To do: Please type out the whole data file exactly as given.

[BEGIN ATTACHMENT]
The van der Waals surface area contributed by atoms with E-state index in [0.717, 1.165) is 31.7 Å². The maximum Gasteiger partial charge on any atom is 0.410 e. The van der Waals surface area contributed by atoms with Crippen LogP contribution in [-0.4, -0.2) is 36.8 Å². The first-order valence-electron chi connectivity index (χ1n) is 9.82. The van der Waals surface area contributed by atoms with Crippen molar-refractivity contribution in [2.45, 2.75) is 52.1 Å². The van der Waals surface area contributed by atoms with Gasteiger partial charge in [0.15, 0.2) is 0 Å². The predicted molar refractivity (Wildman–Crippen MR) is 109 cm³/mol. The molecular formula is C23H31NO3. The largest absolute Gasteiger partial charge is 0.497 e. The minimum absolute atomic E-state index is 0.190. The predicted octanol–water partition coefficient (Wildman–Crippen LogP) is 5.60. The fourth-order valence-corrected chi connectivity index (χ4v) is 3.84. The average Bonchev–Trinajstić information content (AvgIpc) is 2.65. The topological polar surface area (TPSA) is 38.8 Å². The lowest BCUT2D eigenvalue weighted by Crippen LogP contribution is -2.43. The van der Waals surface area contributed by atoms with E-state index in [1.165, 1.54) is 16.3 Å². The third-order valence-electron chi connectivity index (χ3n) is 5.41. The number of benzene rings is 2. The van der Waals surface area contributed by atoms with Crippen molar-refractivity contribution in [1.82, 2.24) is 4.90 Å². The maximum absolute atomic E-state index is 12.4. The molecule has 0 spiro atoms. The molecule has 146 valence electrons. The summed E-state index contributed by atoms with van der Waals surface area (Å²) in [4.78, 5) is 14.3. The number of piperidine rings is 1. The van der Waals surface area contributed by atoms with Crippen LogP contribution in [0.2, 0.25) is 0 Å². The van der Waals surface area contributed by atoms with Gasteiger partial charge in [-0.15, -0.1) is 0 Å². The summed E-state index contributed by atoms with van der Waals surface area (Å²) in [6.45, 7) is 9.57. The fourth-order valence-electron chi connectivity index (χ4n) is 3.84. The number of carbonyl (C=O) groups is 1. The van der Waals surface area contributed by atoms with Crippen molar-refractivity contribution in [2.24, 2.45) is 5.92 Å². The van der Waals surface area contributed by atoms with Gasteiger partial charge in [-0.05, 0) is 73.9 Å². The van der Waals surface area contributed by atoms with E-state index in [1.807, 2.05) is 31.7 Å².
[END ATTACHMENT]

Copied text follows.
The van der Waals surface area contributed by atoms with E-state index in [0.717, 1.165) is 31.7 Å². The maximum Gasteiger partial charge on any atom is 0.410 e. The van der Waals surface area contributed by atoms with Crippen LogP contribution in [-0.4, -0.2) is 36.8 Å². The first-order valence-electron chi connectivity index (χ1n) is 9.82. The van der Waals surface area contributed by atoms with Crippen molar-refractivity contribution in [2.45, 2.75) is 52.1 Å². The van der Waals surface area contributed by atoms with Gasteiger partial charge in [0.15, 0.2) is 0 Å². The predicted molar refractivity (Wildman–Crippen MR) is 109 cm³/mol. The molecular formula is C23H31NO3. The largest absolute Gasteiger partial charge is 0.497 e. The minimum absolute atomic E-state index is 0.190. The predicted octanol–water partition coefficient (Wildman–Crippen LogP) is 5.60. The fourth-order valence-corrected chi connectivity index (χ4v) is 3.84. The average Bonchev–Trinajstić information content (AvgIpc) is 2.65. The topological polar surface area (TPSA) is 38.8 Å². The lowest BCUT2D eigenvalue weighted by Crippen LogP contribution is -2.43. The van der Waals surface area contributed by atoms with E-state index in [1.165, 1.54) is 16.3 Å². The third-order valence-electron chi connectivity index (χ3n) is 5.41. The number of benzene rings is 2. The van der Waals surface area contributed by atoms with Crippen molar-refractivity contribution in [1.82, 2.24) is 4.90 Å². The maximum absolute atomic E-state index is 12.4. The molecule has 0 spiro atoms. The molecule has 146 valence electrons. The summed E-state index contributed by atoms with van der Waals surface area (Å²) in [4.78, 5) is 14.3. The number of piperidine rings is 1. The van der Waals surface area contributed by atoms with Crippen LogP contribution in [0.2, 0.25) is 0 Å². The van der Waals surface area contributed by atoms with Gasteiger partial charge in [-0.15, -0.1) is 0 Å². The summed E-state index contributed by atoms with van der Waals surface area (Å²) in [6.45, 7) is 9.57. The fourth-order valence-electron chi connectivity index (χ4n) is 3.84. The number of carbonyl (C=O) groups is 1. The van der Waals surface area contributed by atoms with Crippen molar-refractivity contribution in [2.24, 2.45) is 5.92 Å². The van der Waals surface area contributed by atoms with Gasteiger partial charge in [-0.05, 0) is 73.9 Å². The van der Waals surface area contributed by atoms with E-state index in [1.807, 2.05) is 31.7 Å².